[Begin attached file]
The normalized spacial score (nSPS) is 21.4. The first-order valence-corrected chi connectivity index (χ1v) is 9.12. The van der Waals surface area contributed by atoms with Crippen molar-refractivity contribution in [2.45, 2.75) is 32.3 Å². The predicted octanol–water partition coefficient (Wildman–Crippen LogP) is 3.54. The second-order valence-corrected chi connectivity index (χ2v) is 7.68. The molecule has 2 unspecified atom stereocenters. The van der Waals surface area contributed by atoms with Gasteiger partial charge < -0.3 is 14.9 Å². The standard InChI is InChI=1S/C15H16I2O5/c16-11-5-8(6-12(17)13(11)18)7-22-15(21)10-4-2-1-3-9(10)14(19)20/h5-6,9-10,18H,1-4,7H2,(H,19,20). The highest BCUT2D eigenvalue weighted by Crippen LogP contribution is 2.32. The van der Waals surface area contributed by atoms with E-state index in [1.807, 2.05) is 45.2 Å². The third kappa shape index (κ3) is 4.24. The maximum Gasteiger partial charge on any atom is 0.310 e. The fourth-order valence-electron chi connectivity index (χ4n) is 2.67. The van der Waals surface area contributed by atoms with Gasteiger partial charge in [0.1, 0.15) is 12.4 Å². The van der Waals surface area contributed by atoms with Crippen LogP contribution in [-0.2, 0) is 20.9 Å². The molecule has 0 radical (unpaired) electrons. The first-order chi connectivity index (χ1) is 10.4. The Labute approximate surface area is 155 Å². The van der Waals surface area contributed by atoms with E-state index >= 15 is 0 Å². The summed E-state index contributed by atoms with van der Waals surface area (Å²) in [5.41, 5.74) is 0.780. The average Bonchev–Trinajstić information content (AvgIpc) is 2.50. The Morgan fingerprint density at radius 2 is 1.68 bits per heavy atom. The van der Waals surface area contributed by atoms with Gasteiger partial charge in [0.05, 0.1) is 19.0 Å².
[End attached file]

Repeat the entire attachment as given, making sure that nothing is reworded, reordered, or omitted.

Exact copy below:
The normalized spacial score (nSPS) is 21.4. The first-order valence-corrected chi connectivity index (χ1v) is 9.12. The van der Waals surface area contributed by atoms with Crippen molar-refractivity contribution in [2.45, 2.75) is 32.3 Å². The predicted octanol–water partition coefficient (Wildman–Crippen LogP) is 3.54. The second-order valence-corrected chi connectivity index (χ2v) is 7.68. The molecule has 2 unspecified atom stereocenters. The van der Waals surface area contributed by atoms with Gasteiger partial charge < -0.3 is 14.9 Å². The standard InChI is InChI=1S/C15H16I2O5/c16-11-5-8(6-12(17)13(11)18)7-22-15(21)10-4-2-1-3-9(10)14(19)20/h5-6,9-10,18H,1-4,7H2,(H,19,20). The highest BCUT2D eigenvalue weighted by Crippen LogP contribution is 2.32. The van der Waals surface area contributed by atoms with E-state index in [1.807, 2.05) is 45.2 Å². The third kappa shape index (κ3) is 4.24. The maximum Gasteiger partial charge on any atom is 0.310 e. The fourth-order valence-electron chi connectivity index (χ4n) is 2.67. The van der Waals surface area contributed by atoms with Gasteiger partial charge in [0.1, 0.15) is 12.4 Å². The van der Waals surface area contributed by atoms with Crippen LogP contribution in [-0.2, 0) is 20.9 Å². The molecule has 0 radical (unpaired) electrons. The first-order chi connectivity index (χ1) is 10.4. The Labute approximate surface area is 155 Å². The van der Waals surface area contributed by atoms with E-state index >= 15 is 0 Å². The summed E-state index contributed by atoms with van der Waals surface area (Å²) in [5.41, 5.74) is 0.780. The average Bonchev–Trinajstić information content (AvgIpc) is 2.50. The Morgan fingerprint density at radius 2 is 1.68 bits per heavy atom. The van der Waals surface area contributed by atoms with Gasteiger partial charge in [0.05, 0.1) is 19.0 Å².